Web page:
Federal Circuit

Federal Circuit - The FindLaw Federal Circuit Court of Appeals Opinion Summaries Blog


If you've gotten a paternity test or fetal DNA test in the last twenty years, you have probably benefited from the discovery of cell-free fetal DNA, or cffDNA. This DNA is non-cellular bits of DNA floating freely in the blood stream of a pregnant woman, which can be extracted from maternal plasma and serum and tested for paternity and other genetic information.

After cffDNA was discovered, a method of detecting and interpreting it was commercialized by Sequenom and patented by Drs. Dennis Lo and James Wainscoat. Paternity and genetic tests based on cffDNA are significantly less invasive than other forms of testing. Unfortunately for Sequenom, however, those methods are also unpatentable, the Federal Circuit ruled last week.

The Continued Dumping and Subsidy Offset Act's petition support requirement does not violate due process, the Federal Circuit ruled recently. That Act, also known as the Byrd Amendment, though in effect only briefly, allowed for the collection and distribution of duties on imported goods found to have been dumped into the U.S. market by foreign producers. Only domestic producers who supported the petition are allowed to receive the collected funds.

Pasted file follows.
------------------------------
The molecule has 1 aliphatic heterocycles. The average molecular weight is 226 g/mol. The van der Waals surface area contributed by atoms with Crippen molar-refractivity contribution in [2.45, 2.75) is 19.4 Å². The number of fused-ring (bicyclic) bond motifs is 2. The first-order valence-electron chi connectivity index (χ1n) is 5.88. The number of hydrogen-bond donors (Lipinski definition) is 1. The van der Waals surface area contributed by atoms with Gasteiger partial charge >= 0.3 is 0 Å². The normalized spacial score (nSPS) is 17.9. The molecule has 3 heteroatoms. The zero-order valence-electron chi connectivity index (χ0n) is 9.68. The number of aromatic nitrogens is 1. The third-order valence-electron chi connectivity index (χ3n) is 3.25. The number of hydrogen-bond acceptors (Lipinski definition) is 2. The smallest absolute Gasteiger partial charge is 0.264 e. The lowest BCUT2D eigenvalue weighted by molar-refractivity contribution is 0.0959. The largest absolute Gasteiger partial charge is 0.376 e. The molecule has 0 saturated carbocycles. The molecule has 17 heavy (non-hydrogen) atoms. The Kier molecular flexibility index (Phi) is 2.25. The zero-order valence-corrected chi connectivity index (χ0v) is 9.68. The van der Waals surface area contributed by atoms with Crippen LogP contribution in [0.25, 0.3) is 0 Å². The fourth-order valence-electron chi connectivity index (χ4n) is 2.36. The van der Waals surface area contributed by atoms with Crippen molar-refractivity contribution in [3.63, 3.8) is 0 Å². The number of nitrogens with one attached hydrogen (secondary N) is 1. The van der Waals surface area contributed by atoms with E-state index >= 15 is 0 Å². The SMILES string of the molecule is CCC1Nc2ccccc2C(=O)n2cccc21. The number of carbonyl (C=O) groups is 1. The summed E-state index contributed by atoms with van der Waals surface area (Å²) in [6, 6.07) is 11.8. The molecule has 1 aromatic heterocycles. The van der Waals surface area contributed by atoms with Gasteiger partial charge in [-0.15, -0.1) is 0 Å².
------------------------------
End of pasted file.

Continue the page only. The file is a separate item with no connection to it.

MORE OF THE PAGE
That petition support requirement, however, effected support decisions that were made before the law was passed. Thus, producers who did not support a petition were stopped from receiving antidumping duties, even though they had no prior warning that this would be the case. That was a reasonable requirement, the court found, one which rewarded producers for the support of the law.

A Vaccine Injury Case Succeeds at the Federal Circuit

Vaccines are overwhelmingly safe, but in a few very rare instances, they can have unintended side effects. The National Vaccine Injury Act of 1986 provides a federal cause of action for parents whose children have been injured by vaccines.